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Original article
peer-reviewed

Risk of Death from Prostate Cancer with and without Definitive Local Therapy when Gleason Pattern 5 is Present: A Surveillance, Epidemiology, and End Results Analysis



Abstract

Purpose

The purpose is to evaluate the patterns of care and comparative effectiveness for cause-specific and overall survival of definitive local treatments versus conservatively managed men with a primary or secondary Gleason pattern of 5.

Methods and materials

Patients diagnosed from 2004 to 2012 with a primary or secondary Gleason pattern of 5 N0M0 prostate cancer were extracted from the Surveillance, Epidemiology, and End Results (SEER) database. Kaplan-Meier and Cox regression analyses were used to estimate the survival.

Results

We identified 20,560 men. Median age and follow-up were 68 years and 4.33 years, respectively. At eight years, cause-specific survival (CSS) was 86.6% and 57.4% of those receiving and not receiving definitive local treatments, respectively. For CSS multivariate analysis, the following were significant: age, race, insurance status, total Gleason Score, T-stage, and type or omission of definitive local treatments. Compared to prostatectomy alone, men not undergoing definitive local treatments had the highest risk of death (HR: 6.07; 95% CI: 5.19-7.10). Those undergoing external beam radiotherapy alone (HR: 2.11; 95% CI: 1.80-2.48) were also at elevated risk of death. The number needed to treat (NNT) to prevent a prostate cancer death at eight years was three persons.

Conclusions

Death from prostate cancer with a primary or secondary Gleason pattern of 5 histology without definitive local treatment is high. In this hypothesis-generating study, we found that men with a limited life expectancy (less than eight years) and non-metastatic Gleason pattern of 5 disease may benefit from definitive local treatments. Given the high mortality in men with a Gleason pattern of 5, combined modality local therapies and consideration of chemotherapies may be warranted.



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Original article
peer-reviewed

Risk of Death from Prostate Cancer with and without Definitive Local Therapy when Gleason Pattern 5 is Present: A Surveillance, Epidemiology, and End Results Analysis


Author Information

Jonathan Frandsen

Radiation Oncology, University of Utah Huntsman Cancer Hospital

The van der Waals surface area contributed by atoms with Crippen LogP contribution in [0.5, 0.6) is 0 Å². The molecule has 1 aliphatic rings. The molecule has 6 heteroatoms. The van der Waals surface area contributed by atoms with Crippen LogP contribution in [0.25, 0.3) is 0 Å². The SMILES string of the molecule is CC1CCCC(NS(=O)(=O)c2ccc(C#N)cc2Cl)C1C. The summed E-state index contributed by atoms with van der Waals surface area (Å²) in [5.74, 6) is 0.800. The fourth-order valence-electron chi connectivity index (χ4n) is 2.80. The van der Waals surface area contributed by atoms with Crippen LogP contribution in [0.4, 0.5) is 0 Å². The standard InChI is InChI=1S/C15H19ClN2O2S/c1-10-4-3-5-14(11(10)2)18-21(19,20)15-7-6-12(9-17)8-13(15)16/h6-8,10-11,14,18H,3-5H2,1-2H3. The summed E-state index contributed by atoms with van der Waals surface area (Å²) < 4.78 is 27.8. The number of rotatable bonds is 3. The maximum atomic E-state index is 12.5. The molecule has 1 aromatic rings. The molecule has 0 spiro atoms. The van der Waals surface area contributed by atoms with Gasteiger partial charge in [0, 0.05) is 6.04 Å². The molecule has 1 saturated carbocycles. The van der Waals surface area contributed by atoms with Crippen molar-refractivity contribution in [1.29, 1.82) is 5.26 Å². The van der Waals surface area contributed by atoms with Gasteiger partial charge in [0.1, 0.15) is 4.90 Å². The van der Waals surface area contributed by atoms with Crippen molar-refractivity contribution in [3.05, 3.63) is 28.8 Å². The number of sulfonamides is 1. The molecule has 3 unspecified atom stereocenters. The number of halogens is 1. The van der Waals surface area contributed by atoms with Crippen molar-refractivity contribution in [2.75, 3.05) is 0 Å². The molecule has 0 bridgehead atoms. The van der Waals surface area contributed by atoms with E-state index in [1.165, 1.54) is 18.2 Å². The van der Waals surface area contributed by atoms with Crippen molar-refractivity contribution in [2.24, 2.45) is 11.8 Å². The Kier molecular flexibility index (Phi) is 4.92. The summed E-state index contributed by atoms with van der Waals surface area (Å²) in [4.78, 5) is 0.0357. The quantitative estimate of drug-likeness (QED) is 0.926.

Andrew Orton

Radiation Oncology, University of Utah Huntsman Cancer Hospital

Dennis Shrieve

Radiation Oncology, University of Utah Huntsman Cancer Hospital

Jonathan Tward Corresponding Author

Radiation Oncology, University of Utah Huntsman Cancer Hospital


Ethics Statement and Conflict of Interest Disclosures

Human subjects: This study did not involve human participants or tissue. Animal subjects: This study did not involve animal subjects or tissue. Conflicts of interest: The authors have declared the following conflicts of interest: Financial relationships: Jonathan Tward declare(s) a grant and personal fees from Myriad. This funding is outside of the submitted work.

Acknowledgements

The authors would like to thank Michelle Denney for assistance in copy editing.


Original article
peer-reviewed

Risk of Death from Prostate Cancer with and without Definitive Local Therapy when Gleason Pattern 5 is Present: A Surveillance, Epidemiology, and End Results Analysis


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Original article
peer-reviewed

Risk of Death from Prostate Cancer with and without Definitive Local Therapy when Gleason Pattern 5 is Present: A Surveillance, Epidemiology, and End Results Analysis

  • Author Information
    Jonathan Frandsen

    Radiation Oncology, University of Utah Huntsman Cancer Hospital

    Andrew Orton

    Radiation Oncology, University of Utah Huntsman Cancer Hospital

    Dennis Shrieve

    Radiation Oncology, University of Utah Huntsman Cancer Hospital

    Jonathan Tward Corresponding Author

    Radiation Oncology, University of Utah Huntsman Cancer Hospital


    Ethics Statement and Conflict of Interest Disclosures